ישיבת כרם ביבנה

The Choice of Am Yisrael and Eretz Yisrael

הרב זכריה טובי
ראש הכולל

The Torah says about Noach: "These are the offspring of Noach – Noach was a righteous man, perfect in his generations." (Bereishit 6:9) Also, at the end of Parshat Bereishit the Torah says: "Noach found grace in the eyes of Hashem." (Bereishit 6:8) The Torah explicitly states the reason why Noach was chosen to carry on the Creation – because of his righteousness and because he found grace in the eyes of Hashem. The Ramban (Bereishit 6:9) asks: Why does Parshat Lech Lecha open with the fact that Hashem revealed himself to Avraham: "Go for yourself from your land, from your relatives and from your fathers?" (Bereishit 12:1) Why doesn't the Torah state first who Avraham was, why he was chosen to carry on the Creation, and why Hashem chose to reveal himself to Avraham?

The Maharal (Netzach Yisrael, ch. 1) clarifies this: There is a difference between Hashem's choice of Avraham and his choice of Noach. Noach was chosen as an individual, and this kind of choice depends on what the person is. When the person changes, the choice of him may also change. Since the choice of Noach was chosen as an individual, it is perfectly understandable why the Torah explained the reason behind the choice – because he was "a righteous man."

On the other hand, Hashem's choice of Avraham was of a group, of Am Yisrael as a whole, as it says: "I will make of you a great nation." (Bereishit 12:2) Am Yisrael were chosen through Avraham Avinu. The choice of a group such as this is not dependent on Avraham's righteousness. If that were the case, then, Heaven forbid, if the reason for the choice were to disappear – Hashem's love for us would also disappear. If, Heaven forbid, Am Yisrael were to sin, the choice of them could possibly be revoked. Yet, when the choice is not dependent on anything, only: "You have chosen us from all the peoples," because that is G-d's will – then the choice does not depend on whether our actions are good or bad. This is what it says: "Not because you are more numerous than all the peoples did Hashem desire you and choose you, for you are the fewest of all the peoples." (Devarim 7:7) This is also how R' Yitzchak began to expound the Torah (the first Rashi in Bereishit):  "In the beginning G-d created" - For Yisrael who are called "beginning." The entire Creation was for Am Yisrael, whom Hashem chose even before the world was created.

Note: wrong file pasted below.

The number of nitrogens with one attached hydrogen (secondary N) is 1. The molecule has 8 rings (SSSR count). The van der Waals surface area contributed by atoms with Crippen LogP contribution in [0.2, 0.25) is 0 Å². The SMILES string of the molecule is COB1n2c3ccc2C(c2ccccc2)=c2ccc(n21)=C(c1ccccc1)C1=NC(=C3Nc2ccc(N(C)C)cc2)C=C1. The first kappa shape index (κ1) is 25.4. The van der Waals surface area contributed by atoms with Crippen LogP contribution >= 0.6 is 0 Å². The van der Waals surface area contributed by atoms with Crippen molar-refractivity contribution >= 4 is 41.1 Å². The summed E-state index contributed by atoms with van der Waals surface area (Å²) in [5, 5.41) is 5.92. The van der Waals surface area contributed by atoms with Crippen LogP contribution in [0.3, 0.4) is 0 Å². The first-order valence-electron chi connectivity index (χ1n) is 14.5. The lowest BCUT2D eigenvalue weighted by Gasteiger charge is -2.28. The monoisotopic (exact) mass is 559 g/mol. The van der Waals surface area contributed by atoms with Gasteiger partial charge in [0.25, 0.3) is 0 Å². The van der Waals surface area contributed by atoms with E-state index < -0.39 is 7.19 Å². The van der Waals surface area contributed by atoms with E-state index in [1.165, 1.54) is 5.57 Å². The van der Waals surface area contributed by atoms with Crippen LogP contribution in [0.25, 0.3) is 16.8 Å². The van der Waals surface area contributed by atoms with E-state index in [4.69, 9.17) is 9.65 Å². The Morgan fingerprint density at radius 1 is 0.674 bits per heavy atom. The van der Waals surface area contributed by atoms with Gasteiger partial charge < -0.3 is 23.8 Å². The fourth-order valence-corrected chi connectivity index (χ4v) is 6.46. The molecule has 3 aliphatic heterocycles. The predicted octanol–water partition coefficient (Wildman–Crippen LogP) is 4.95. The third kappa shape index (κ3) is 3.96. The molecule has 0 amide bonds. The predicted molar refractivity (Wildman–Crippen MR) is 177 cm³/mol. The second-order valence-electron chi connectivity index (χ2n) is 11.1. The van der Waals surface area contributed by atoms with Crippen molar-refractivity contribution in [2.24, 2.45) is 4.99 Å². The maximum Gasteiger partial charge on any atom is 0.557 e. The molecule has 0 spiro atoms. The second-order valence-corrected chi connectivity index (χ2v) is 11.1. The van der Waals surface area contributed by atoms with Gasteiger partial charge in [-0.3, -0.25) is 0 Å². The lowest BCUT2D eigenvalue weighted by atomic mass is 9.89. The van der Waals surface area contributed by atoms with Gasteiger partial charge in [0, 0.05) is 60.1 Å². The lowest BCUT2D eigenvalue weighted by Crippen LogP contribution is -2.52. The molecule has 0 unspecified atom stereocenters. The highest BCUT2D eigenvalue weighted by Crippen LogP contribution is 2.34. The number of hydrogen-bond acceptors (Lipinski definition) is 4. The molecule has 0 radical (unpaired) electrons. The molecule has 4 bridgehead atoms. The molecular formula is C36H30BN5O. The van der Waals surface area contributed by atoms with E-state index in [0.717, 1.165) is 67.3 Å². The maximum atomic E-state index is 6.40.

Based on this, perhaps we can understand the difference between Am Yisrael and the rest of the nations. Regarding Am Yisrael the Torah says first: "I will be a G-d for them," and then: "they will be a people for me." (Yirmiyahu 31:32) Hashem first chooses us, and later we became his nation. Regarding the rest of the world, things are different: "For who then would embolden his heart to approach me? - the word of Hashem. You will be a people unto me," and only then: "I will be a G-d unto you." (Yirmiyahu 30: 21-22)

In Shacharit we say: "You are Hashem the G-d, you selected Avram and brought him out of Ur Kasdim, and designated his name Avraham. You found his heart faithful before you." (Nehemiah 9:7-8) The unconditional selection of Avraham came first, and only later, "You found his heart faithful before you."

We find something similar regarding the choice of Eretz Yisrael as the chosen land. In the covenant it says: "He trusted in Hashem, and he reckoned it to him as righteousness." (Bereishit 15:6) Afterwards Avraham says: " My Lord Hashem/Elokim: Whereby shall I know that I am to inherit it?" (15:8) Why did Avraham question Hashem? After all, he already trusted the promise of the land and of the children?!

The Netziv explains: Avraham did not question the promise of the Land, which he already trusted. He wanted to know if it would be considered an inheritance – like a son who automatically inherits his father even against his own will. Similarly, would Eretz Yisrael belong to Am Yisrael even if they will not want it?

Hashem answers: "Take to Me three heifers" (Bereishit 15:9) – in the merit of sacrifices. The sacrifices that Jews bring before Hashem embody the virtue of Am Yisrael. A person should not be able to absolve himself through a sacrifice. However, regarding Am Yisrael sin isn't "inherent." It cannot penetrate the personal essence of any Jewish person because sin is something external to Am Yisrael, like a person who got dirty. That person can wash himself off and become clean again. Similarly, the concept of sacrifices reveals that sin is external and that it is possible to renew our relationship with Hashem through sacrifices. This is because Hashem's choice of Am Yisrael is not conditional, but rather something inherent that can't be revoked.

Thus, we understand that the choice of the nation and of the Land are similar in that they were absolutely decided by Hashem. They do not depend on the actions of Am Yisrael, and the Land belongs to the people for all eternity.

 

 

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